Late Summer: Depending on the soil type, apply ½ to 1 pound of actual nitrogen per 1,000 square feet before August 15 using a fertilizer that is also high potassium, such as a 15-0-15. It is important for the soil to have sufficient potassium, especially late in the growing season as the grass enters dormancy. Potassium is important for disease resistance and cold weather hardiness.
Irrigation: Water to prevent drought stress. Monitor the lawn on a regular basis to assess the need for an irrigation. When the entire lawn appears dry, apply ¾ to 1 inch of water the next morning. Wait to irrigate again when the lawn shows moisture stress. There are several ways to determine when the lawn needs watering. One way is to monitor the lawn daily. When the turf begins to dry, it will appear to have a bluish color. Another method is to walk across the lawn late in the evening. If the grass blades in the footprints rebound, there is plenty of moisture in the turf. If the grass in the footprints do not rebound, then water the next morning.
September through December
Disease Control: For disease control, especially large patch, it is extremely important to treat with fungicides during the fall months. With warm temperatures through September and the possibility of excessive rainfall that may occur during that period, diseases can spread rapidly. However, with cooler nights and shorter day lengths, control can be quite difficult because of slow turf recovery during this time. Turf weakened by disease in fall will be slow to recover in the spring; therefore, fungicide applications are needed to control disease before the grass goes dormant. In certain situations where large patch has been prevalent yearly, preventative fungicide applications may be needed starting in early October to stay a head of the disease. For more information on disease control, please see HGIC 2150, Brown Patch & Large Patch Diseases of Lawns.
Producing a yearly maintenance calendar for managing turfgrass consistently year after year can be difficult in a state with such a diverse climate as South Carolina. Because of this, it is important to monitor temperatures and apply the needed management practices based on that year’s climate. Important times to monitor the weather are late winter or early spring when the turf is coming out of dormancy and early fall when first frosts are forecasted. Last frost dates and first frost dates can vary by several weeks to a month from coastal areas of South Carolina to the foothills of the Upstate.
Irrigation: During dormancy, water the lawn to prevent excessive dehydration. Winter desiccation can be a problem during dry winters. Watering to prevent drought stress can help eliminate turf loss during winter.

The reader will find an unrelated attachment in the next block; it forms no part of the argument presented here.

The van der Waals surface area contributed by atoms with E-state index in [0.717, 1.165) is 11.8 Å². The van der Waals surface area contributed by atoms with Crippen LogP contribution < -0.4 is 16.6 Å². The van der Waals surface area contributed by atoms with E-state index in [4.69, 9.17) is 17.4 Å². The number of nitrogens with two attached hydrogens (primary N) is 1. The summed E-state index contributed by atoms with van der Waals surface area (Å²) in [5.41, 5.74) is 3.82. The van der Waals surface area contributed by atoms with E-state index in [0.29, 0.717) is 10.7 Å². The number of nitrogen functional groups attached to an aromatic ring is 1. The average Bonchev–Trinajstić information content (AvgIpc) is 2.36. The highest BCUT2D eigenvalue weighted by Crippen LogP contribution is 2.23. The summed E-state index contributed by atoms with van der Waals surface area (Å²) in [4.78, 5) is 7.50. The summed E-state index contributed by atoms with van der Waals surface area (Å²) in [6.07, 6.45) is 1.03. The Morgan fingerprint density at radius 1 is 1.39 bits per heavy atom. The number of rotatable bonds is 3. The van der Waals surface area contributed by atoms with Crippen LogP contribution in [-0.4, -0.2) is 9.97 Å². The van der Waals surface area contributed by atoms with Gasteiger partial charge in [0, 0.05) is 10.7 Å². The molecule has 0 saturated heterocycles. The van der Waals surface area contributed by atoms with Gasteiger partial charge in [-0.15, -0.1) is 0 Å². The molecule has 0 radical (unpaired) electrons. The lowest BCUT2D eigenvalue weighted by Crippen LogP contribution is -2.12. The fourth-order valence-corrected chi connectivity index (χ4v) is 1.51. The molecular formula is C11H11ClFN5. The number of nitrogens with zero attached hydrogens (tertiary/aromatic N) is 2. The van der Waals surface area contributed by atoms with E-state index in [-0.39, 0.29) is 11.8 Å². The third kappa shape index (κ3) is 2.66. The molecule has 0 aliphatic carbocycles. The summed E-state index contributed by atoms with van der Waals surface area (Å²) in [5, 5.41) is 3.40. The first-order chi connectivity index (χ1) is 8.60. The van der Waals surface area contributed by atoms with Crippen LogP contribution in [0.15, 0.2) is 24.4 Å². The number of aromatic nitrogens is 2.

Selective grassy weed control herbicide that can be used during the summer is limited. If summer annual grassy weeds are a problem, a preemergent herbicide program will be the best choice.
Bermuda grass does well in full sun, but it will tolerate some shade.
As soon as the grass reaches 2 inches (5 cm.), it can be mowed with a sharp blade. Mowing will help the grass toughen up and spread.
The Spanish brought Bermuda grass to America in the 1500’s from Africa. This attractive, dense grass, also known as “South Grass,” is an adaptable warm-season turf that many people use for their lawns. It is also found in pastures, on athletic fields, golf courses, parks and more. Let’s learn more about how and when to plant Bermuda grass.
When to Plant Bermuda Grass
Bermuda grass is a cold tolerant, warm-season grass that will grow as far north as Virginia. In warmer tropical areas, Bermuda grass will remain green all year long. In other areas that drop below 60 degrees F. (15 C.), it will go dormant.
Start by raking the area to be seeded until it is as smooth as possible. Make a mixture of equal parts sand and seed. The seed can be broadcast using a spreader or by hand for smaller areas. To avoid skips in the lawn, distribute half the mixture lengthwise and half of the mixture crosswise.
The best time to plant Bermuda grass is in the spring once temperatures are consistently warm; this is generally in April or March in warmer regions.
Bermuda is not overly picky about soil type and will even tolerate salt spray, making it a good option for coastal regions.